Mother’s Day

This Sunday was the first time I’ve been given an opportunity to lead a Mother’s Day service on my own. Normally in my main parish church we have a Family Service on the 4th Sunday of the month, but it tends to be a Eucharist. This month we had a non-Eucharistic family service, which meant that I had more freedom to play around with the liturgy. I put together a simple service based on the Church of England Mothering Sunday liturgy. The full text is below but the sheets I gave out were a condensed form and in A5.

Mothering sunday master copy

When I got to church I discovered that the Sunday School leader hadn’t expected it to be a full family service, and had planned the Sunday School activities as making the bunches of daffodils to give to the mums later in the service. As I had planned the service based on the assumption that it would be full of children, this was slightly annoying. So we went to the back up plan where the children would go out, come back in for the talk, and then go back out until it was time to give the flowers out. This meant that the adults were left with a simpler liturgy than they would have had normally, but no one seemed too upset.

So we sang the opening hymn and the kids went out, then got on with the confession, absolution (‘us’ form), and the collect and readings, and then the kids came back in for the talk. That was actually quite useful in the end, as it gave me time to re-set up the projector and the screen for the video I was using. I had initially planned to just put the screen up and leave the projector on, but I realised that people at the back of church were being blinded so I had to turn the whole lot off. Fortunately it doesn’t take too long to put back on again. The gospel reading we’d had was Jesus on the cross saying to his favourite disciple “here is your mother”, and to his mother, “here is your son”. So I started off just explaining where we were in Lent, and that at this point we’ve skipped Palm Sunday and Good Friday and gone straight to Jesus on the cross. He’s up there, and in a lot of pain, but despite of that, he realised that it was important to make sure his mother was looked after when he had gone. I used that link to talk about what was so important about his mother, and so why are our mothers important.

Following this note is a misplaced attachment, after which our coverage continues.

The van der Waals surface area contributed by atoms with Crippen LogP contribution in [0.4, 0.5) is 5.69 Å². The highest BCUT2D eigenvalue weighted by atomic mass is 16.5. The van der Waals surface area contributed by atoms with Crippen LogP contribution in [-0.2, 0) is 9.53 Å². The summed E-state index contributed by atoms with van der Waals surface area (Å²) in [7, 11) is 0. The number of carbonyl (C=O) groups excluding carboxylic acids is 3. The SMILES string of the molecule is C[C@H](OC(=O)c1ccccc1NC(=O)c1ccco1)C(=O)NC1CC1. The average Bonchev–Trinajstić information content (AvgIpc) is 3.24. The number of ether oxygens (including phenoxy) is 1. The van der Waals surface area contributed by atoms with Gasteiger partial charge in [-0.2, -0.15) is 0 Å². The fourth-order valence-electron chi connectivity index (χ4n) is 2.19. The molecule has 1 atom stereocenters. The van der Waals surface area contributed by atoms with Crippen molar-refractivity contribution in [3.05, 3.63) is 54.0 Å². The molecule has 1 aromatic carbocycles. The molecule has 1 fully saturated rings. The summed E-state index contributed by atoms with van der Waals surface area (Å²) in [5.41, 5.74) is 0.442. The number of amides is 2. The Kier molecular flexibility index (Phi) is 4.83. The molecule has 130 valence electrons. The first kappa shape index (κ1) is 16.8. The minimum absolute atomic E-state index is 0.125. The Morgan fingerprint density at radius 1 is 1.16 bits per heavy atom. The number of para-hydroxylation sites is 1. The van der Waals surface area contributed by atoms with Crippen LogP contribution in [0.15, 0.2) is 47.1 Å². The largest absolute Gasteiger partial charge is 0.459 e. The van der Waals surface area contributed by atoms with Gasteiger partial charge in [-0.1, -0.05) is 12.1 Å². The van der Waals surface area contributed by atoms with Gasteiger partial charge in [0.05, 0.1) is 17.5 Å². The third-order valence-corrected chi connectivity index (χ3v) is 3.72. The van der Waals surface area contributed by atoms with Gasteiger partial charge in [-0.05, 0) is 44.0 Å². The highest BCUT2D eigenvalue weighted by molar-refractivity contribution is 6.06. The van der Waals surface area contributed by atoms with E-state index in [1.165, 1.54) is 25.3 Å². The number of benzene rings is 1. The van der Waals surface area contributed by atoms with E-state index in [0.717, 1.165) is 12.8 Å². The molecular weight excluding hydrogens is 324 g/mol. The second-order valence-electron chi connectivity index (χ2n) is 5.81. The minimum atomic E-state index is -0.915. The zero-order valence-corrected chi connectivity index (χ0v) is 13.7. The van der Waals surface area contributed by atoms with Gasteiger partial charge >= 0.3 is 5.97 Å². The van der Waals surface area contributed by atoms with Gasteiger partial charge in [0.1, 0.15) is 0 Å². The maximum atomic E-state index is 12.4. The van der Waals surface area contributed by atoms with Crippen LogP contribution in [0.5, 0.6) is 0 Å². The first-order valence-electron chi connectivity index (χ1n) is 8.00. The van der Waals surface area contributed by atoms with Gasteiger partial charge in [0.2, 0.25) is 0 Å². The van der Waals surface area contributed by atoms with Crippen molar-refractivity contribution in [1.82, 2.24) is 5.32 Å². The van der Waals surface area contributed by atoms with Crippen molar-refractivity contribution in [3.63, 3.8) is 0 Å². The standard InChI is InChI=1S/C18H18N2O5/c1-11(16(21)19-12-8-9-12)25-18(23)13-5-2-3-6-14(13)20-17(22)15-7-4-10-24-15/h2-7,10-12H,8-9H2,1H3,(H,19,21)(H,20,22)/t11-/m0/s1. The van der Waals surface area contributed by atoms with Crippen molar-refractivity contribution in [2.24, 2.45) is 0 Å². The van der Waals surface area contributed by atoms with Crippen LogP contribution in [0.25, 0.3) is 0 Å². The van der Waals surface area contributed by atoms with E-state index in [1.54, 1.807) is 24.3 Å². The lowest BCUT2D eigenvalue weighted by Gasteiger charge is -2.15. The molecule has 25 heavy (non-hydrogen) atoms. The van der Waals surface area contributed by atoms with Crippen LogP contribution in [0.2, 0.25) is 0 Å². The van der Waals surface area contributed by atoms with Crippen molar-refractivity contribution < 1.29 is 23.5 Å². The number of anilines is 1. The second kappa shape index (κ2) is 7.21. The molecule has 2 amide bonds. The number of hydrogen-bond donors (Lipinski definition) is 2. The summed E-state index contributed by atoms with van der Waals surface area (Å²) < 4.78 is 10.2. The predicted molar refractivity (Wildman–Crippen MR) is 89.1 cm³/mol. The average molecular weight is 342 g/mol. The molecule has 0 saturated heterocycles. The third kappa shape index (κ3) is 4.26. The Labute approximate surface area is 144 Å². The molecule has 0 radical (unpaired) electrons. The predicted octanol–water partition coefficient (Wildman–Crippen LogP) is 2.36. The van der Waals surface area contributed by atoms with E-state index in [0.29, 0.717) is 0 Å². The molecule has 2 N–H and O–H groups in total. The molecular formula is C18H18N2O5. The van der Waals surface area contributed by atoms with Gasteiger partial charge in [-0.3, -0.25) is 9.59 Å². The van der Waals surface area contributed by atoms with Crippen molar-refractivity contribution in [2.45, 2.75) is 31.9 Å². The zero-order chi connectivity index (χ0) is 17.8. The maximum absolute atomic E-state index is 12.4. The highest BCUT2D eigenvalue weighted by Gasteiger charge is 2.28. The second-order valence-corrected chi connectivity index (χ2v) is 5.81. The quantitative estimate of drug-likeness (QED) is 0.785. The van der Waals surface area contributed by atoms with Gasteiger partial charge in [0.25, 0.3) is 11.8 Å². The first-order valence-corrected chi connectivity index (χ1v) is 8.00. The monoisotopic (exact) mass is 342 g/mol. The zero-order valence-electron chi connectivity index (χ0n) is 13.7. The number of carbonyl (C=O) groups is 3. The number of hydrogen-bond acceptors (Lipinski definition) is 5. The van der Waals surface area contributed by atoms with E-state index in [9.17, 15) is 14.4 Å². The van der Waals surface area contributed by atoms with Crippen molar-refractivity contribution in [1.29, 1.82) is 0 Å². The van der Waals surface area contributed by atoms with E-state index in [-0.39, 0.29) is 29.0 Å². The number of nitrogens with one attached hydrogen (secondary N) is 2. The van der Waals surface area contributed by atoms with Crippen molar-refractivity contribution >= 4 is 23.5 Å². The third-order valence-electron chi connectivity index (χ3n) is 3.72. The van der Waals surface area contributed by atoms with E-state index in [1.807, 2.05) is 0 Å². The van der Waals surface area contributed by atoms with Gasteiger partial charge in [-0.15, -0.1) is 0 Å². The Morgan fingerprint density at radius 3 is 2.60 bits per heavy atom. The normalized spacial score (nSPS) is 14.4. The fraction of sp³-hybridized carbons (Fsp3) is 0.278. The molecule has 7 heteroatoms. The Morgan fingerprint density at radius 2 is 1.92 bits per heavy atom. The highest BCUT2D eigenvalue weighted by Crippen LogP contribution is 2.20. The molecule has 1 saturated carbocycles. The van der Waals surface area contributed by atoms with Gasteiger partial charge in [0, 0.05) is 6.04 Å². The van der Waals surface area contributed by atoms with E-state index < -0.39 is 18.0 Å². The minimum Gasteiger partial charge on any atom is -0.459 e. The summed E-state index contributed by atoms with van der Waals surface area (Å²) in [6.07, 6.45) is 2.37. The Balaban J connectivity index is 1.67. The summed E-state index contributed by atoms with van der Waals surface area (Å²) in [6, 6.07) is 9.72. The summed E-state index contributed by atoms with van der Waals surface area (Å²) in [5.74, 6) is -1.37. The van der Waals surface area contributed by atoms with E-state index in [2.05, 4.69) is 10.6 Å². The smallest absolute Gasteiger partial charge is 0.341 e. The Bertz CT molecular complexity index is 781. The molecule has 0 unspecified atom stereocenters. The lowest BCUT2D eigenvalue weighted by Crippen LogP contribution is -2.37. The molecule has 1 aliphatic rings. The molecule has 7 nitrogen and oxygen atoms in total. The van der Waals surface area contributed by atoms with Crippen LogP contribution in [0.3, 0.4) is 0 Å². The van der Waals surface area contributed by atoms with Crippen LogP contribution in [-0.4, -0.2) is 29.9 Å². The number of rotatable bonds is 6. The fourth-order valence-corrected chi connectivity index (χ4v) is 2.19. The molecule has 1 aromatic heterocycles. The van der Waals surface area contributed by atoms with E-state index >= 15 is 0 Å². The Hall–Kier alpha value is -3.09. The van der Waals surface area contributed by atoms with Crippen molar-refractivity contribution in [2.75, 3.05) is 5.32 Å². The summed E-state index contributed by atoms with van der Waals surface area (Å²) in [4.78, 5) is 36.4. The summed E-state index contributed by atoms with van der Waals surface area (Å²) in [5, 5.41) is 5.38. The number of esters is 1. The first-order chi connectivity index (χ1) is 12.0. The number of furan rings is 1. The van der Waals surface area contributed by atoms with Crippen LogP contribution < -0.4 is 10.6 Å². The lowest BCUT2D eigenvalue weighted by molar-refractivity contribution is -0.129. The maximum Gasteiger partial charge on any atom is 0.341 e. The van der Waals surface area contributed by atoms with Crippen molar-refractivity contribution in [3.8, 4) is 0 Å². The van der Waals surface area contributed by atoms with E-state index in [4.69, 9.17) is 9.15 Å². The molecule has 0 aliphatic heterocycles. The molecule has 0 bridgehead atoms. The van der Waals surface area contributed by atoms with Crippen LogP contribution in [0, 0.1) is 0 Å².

During the week I’d put together a film using Windows Live Movie Maker of a number of people from my congregations, (some toddlers and some grown ups and a couple of my friends), just saying why they love their mums. The toddlers had things like “because she brushes my hair”, “because she gives me cake”, “when she makes my lunches at nursery”. Some of the older children went a bit further with “when I’m poorly she makes me feel better”, “she makes me delicious dinners”. The adults had more interesting stories to tell, talking about their mothers unconditional love for them, how they used to sew their clothes when they were young, how they were always there for them, how they let them get on and make their own messes but are always there to pick them up afterwards, and even because during the war they sacrificed their clothes vouchers to because their children were rough on their clothes.